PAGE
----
I called again today (Monday) and, upon calling the Concord Sears store again, was connected to someone offsite who, due to the initial phone number intake being wrong, couldn't even identify the order or where I lived, trying to suggest that the installation was at our Massachusetts address and again telling me that she might not even get someone to come to fix the leak by Wednesday.

I would recommend not buying any appliance from Sears. There is no customer service at Sears. It exists in name only. The garbage verbiage that they cite about wanting to improve their service is window dressing. The real resources that need to be invested by Sears in providing real service just isn?t there. If you buy an appliance from Sears, be prepared to install it and fix it yourself.

There is a good reason why Sears is performing poorly in the stock market. (During a five year period when there has been a spectacular rise in stock market value overall, Sears? stock price has fallen. In 2010, their stock was at $122. Today (August 11, 2014), Sears? stock closed at the end of the day at $37.55.) If the type of service that I have received in the past four days is representative of Sears? service overall, we would all be better off if Sears just went bankrupt. Then they wouldn?t be able to cause their customers to suffer the frustration, unfairness, and lack of responsiveness and of their stated ?customer orientation? service that I have experienced.


Helpful H., 2014-08-20, 10:15PM CDT

I wouldn't disagree that this sounds extremely frustrating, but it's more likely to be pure coincidence that you started experience this leak from your sink.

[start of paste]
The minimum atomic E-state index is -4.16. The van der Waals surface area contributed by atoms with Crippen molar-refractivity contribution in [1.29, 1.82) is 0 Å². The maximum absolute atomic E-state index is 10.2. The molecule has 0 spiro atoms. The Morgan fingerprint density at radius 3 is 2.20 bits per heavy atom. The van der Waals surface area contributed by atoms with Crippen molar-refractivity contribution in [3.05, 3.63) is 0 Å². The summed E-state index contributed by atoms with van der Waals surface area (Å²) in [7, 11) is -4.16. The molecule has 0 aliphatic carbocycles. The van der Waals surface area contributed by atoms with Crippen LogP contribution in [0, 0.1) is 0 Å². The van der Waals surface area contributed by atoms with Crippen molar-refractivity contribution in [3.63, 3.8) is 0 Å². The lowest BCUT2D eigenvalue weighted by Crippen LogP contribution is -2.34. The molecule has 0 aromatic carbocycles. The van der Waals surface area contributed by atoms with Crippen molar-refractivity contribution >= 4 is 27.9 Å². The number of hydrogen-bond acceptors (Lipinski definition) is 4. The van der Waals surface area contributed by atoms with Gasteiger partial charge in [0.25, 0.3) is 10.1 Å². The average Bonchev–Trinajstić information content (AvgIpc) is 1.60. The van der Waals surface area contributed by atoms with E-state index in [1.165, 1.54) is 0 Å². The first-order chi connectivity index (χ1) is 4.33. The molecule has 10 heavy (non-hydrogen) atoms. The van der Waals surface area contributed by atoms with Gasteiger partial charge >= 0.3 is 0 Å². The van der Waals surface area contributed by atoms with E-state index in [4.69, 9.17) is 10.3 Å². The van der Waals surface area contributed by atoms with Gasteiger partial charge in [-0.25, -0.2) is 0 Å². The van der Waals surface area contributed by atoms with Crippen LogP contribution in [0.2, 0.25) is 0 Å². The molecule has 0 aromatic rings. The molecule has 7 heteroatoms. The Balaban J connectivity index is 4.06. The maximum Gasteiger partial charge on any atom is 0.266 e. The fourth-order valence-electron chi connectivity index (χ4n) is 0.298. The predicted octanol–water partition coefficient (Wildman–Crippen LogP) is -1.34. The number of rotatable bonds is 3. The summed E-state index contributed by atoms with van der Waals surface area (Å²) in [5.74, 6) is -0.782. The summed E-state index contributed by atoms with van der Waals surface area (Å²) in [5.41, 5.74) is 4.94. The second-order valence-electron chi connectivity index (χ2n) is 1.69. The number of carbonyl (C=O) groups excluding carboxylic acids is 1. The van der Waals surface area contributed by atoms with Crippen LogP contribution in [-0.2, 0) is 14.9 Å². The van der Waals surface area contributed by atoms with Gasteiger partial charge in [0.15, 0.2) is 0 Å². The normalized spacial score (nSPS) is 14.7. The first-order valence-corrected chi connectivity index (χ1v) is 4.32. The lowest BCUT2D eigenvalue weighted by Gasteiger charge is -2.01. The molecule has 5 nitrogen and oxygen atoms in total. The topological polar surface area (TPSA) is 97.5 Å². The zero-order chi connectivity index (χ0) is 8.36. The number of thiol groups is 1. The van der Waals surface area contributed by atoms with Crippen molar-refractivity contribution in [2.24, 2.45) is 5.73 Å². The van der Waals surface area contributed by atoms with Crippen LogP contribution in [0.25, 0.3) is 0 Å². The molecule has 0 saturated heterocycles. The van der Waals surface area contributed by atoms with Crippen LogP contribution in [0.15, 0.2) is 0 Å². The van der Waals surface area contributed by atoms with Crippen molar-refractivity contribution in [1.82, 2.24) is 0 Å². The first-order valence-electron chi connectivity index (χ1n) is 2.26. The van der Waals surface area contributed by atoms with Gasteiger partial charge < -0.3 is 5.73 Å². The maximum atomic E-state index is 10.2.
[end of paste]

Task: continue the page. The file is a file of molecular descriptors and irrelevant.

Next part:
Installing a dishwasher is pretty straight forward, especially assuming you already had another dishwasher in place. None of it affects a water pipe under a sink. There's a water intake line that would disconnected and reconnected ON THE BOTTOM BACK OF THE DISHWASHER. The expulsion line is connected directly to the garbage disposal. Then there is power which is directly connected to the back of the dishwasher.

From the standpoint of an experienced service tech, I'd suggest your plumbing problem is completely independent from that of the dishwasher installation.

I'd suggest getting a professional plumber to resolve your problem.

Roberta C., 2014-08-21, 03:10PM CDT

Thoughtful comment, but incorrect. A Sears tech finally came five days later (with my emptying a large pot of water from the leak every half day until he came). When I said that the installer said the problem was mine and not a Sears-caused problem, he said that it was in fact a result of the installation. He was very professional and did not denigrate the installer but was clear that the installer had clearly caused the leak. Given that I have NEVER had a leak under the kitchen sink in years and years and years, you'd have to believe it nearly magical that (1) a new dishwasher is installed immediately next to the sink, (2) less than two hours later, I discover a slow leak under the sink, and (3) the two would be completely independent of each other. That is the sort of magic that "an experienced service tech" would find very self-serving.

The real issues are (1) the inability to reach anyone in Sears (2) the inability once you finally to reach them for them to respond adequately to your problem (they all read their script, but don't actually solve your problem), and (3) the length of time it took for them finally to respond.